Bozeman Dinosaurs

Parker recommended Bozeman, so off we went. We passed through Anaconda, home of the big Smelter Stack – the tallest (585 ft) and possibly largest free-standing masonry structure in the world. An interesting note is that the Washington Monument would easily fit inside. We had been warned of the Anaconda swine flu outbreak, so we stayed in the car, and admired the big phallic structure¬† from the highway. I thought it would be bigger ūüėČ

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Butte, Montana was the pit stop portion of our drive. Jason wanted to get the tires balanced and¬†rotated, so he left Bode and I to entertain ourselves at an empty mall. The tire rotation took so long that we didn’t get to see the town’s main attraction, a toxic waste dump that you actually have to pay $2 to see. Jason seemed to have the more interesting day waiting next to a bleached blonde woman in heels, dressed to the nines. An old friend of her’s walked in and during the catching-up she explained she was now a roofer. Her friend asked if she was scared of being up on the roof or swinging a hammer. No way, she loved it! We don’t know a lot of roofers, but Jason guarantees he’s never met one that looked like her in California.¬† “It’s fun! I’m not afraid of being up high.¬† I’m not afraid of anything,” she said.

Many years ago on a particularly blizzardy day in South Lake Tahoe, Jason and I lounged in bed watching the mountain ski report to see if we could make it up the hill to snowboard. The ski-dude weatherman introduced us to the term “Snain” – half snow, half rain. An appropriate term for what we drove through over the Continental Divide on the way to Bozeman. Another often-quoted phrase from that snow report… “Did you see that guy on a bicycle in the blizzard this morning?¬† He doesn’t have a car!”¬† Tahoe weathermen are awesome.¬† You had to be there.

No worries. Once down the pass, the weather cleared a bit. We stayed around Bozeman for 2 days and took¬† care of a few of the things that really bore you on a vacation, like laundry and shopping.¬† It wasn’t really raining, but Bode¬† loves umbrellas. In fact, at one point it cleared up so much we noticed there were still mountains around us.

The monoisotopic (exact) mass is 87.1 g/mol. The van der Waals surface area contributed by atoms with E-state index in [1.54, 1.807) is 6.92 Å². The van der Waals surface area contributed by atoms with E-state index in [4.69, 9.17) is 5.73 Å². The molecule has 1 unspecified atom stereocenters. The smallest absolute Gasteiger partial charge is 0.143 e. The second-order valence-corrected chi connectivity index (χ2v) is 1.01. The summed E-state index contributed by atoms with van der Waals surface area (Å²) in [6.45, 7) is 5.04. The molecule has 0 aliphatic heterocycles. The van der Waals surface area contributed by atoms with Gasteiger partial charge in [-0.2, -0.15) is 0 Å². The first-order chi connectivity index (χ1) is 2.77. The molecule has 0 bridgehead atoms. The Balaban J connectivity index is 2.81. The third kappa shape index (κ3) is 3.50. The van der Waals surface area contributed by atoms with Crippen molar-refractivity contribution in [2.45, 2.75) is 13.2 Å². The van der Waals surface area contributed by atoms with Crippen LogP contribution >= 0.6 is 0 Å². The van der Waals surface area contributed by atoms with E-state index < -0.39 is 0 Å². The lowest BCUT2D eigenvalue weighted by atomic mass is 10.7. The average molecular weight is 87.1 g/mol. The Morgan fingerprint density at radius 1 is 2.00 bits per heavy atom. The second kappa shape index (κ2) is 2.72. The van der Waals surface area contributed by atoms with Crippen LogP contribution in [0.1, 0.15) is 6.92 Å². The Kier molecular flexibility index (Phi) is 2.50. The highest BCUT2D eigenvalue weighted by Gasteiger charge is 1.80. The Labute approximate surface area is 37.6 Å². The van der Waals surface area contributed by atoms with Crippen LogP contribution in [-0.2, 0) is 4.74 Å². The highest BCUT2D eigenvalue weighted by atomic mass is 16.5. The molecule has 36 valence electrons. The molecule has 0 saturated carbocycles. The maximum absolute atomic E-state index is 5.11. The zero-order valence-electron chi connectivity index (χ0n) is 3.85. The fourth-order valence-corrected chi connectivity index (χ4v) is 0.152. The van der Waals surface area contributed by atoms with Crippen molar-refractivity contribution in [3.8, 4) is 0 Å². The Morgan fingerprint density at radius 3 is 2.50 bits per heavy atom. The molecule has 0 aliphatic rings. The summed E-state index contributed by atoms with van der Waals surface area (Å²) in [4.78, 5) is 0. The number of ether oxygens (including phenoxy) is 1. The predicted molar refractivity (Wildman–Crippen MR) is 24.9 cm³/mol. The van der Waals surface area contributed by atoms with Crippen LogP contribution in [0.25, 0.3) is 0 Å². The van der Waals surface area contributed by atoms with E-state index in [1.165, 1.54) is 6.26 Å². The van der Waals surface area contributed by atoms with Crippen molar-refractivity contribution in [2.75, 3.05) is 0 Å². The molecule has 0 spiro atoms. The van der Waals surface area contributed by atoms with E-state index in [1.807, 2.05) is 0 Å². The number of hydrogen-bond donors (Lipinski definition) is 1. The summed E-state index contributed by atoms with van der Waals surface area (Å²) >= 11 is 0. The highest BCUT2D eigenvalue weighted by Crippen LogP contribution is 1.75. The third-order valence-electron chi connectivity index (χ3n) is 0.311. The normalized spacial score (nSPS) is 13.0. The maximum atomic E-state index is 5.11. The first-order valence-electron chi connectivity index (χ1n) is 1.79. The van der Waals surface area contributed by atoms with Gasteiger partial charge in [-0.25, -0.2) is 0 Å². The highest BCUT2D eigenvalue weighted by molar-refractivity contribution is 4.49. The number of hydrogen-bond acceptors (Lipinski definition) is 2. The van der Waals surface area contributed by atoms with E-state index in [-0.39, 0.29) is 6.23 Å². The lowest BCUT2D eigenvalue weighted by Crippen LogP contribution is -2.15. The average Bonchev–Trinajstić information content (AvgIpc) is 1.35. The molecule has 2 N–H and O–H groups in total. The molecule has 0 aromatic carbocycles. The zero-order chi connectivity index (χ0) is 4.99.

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Bode and I snuck away to the Museum of the Rockies, one of the world’s largest collection of dinosaurs.¬†¬† Very cool. These smaller feathered dinos actually clawed their way up the big dinosaur to kill and eat it. If Bode would give me a little more time at each exhibit, I could read the displays and learn more. I’ve learned that reading at museums is futile and that I just follow along with him running around looking at stuff.

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We talked to a guy at a restaurant here and yet again we heard the now familiar story. He came to Montana and loved it so much he stayed. He did mention that they had 80 days without snow this year. It stopped snowing in June and started again in September.  80 days.

We’re currently in The Badlands (I just love saying that). We’ll be heading through SD on 90 to visit friends in Vermillion, so if you have any great pit-stops let us know!

7 thoughts on “Bozeman Dinosaurs

  • October 24, 2009 at 8:17 PM

    If you are still on I-90 through to Mitchell, you probably should stop at the Corn Palace. They proudly proclaim it as the “World’s Only Corn Palace” though I can think of two “Corn Mansions” and one “Corn Chateau” off the top of my head…

  • October 24, 2009 at 10:03 PM

    I’m LOVING that you included a shot of the Cat’s Paw parking lot… I spent many an inebriated evening there in college at MSU listening to really poor renditions of country rock. The Museum of the Rockies has it’s own legend Jack Horner ( ). He’s like a dinosaur rock star! Last time I visited that museum they had a nostalgic Star Wars exhibit… never seen so many cool Star Wars toys! Remember… Rushmore is tiny unless you hike! ūüėČ


  • October 25, 2009 at 6:02 AM

    I just did the Glacier-Wisconsin sprint with my own kids, camping, this summer, and it was rough without the snow! Highlights were the Badlands and the falls of Souix Falls fame. They are perfect for hopping around on, weather permitting, not far off the interstate but not well sign-posted, either. For Minnesota, all I can recommend is to put on a few Prarie Home companion reruns and get good coffee BEFORE you cross the state line. Makes Kansas look scenic.

    Hang in there!

  • October 25, 2009 at 7:28 PM

    Crazy Horse!!!
    And don’t forget some free ice water at Wall Drug : )

  • October 26, 2009 at 10:34 AM

    The route shows you going through the Black Hills. Here are some nice tourist attractions. Unfortunately, early snow my be an issue

    -1880 Train from Hill City to Keystone. It may be closed for the season. Call (605) 574-2222 to check.
    -Custer State Park. Drive through to see the buffalo and prairie dogs.
    -Hot Springs. I know it is a little out of the way being in the southern BH. But it has a nice mammoth dig site, and the Evans Plunge.

  • October 26, 2009 at 2:53 PM

    is that the big Smelter Stack, or are you just happy to see me? sorry, i couldn’t resist.

  • November 11, 2011 at 8:03 AM

    As you left this location, I think, you “good samaritans” helped me out as I had run out of gas somewhere in South Dakota. I was the one in the HHR with the two kayaks on the top. I am still telling people about your kindness and I just happened to check in on your site after 2 years! I couldn’t believe you were STILL driving!

    I want to thank you again for your kindness and let you know that it has not been forgotten. So happy to see that you are doing well and still enjoying life on the road. What an adventure!

    Best of luck!
    Tiffany DeShano

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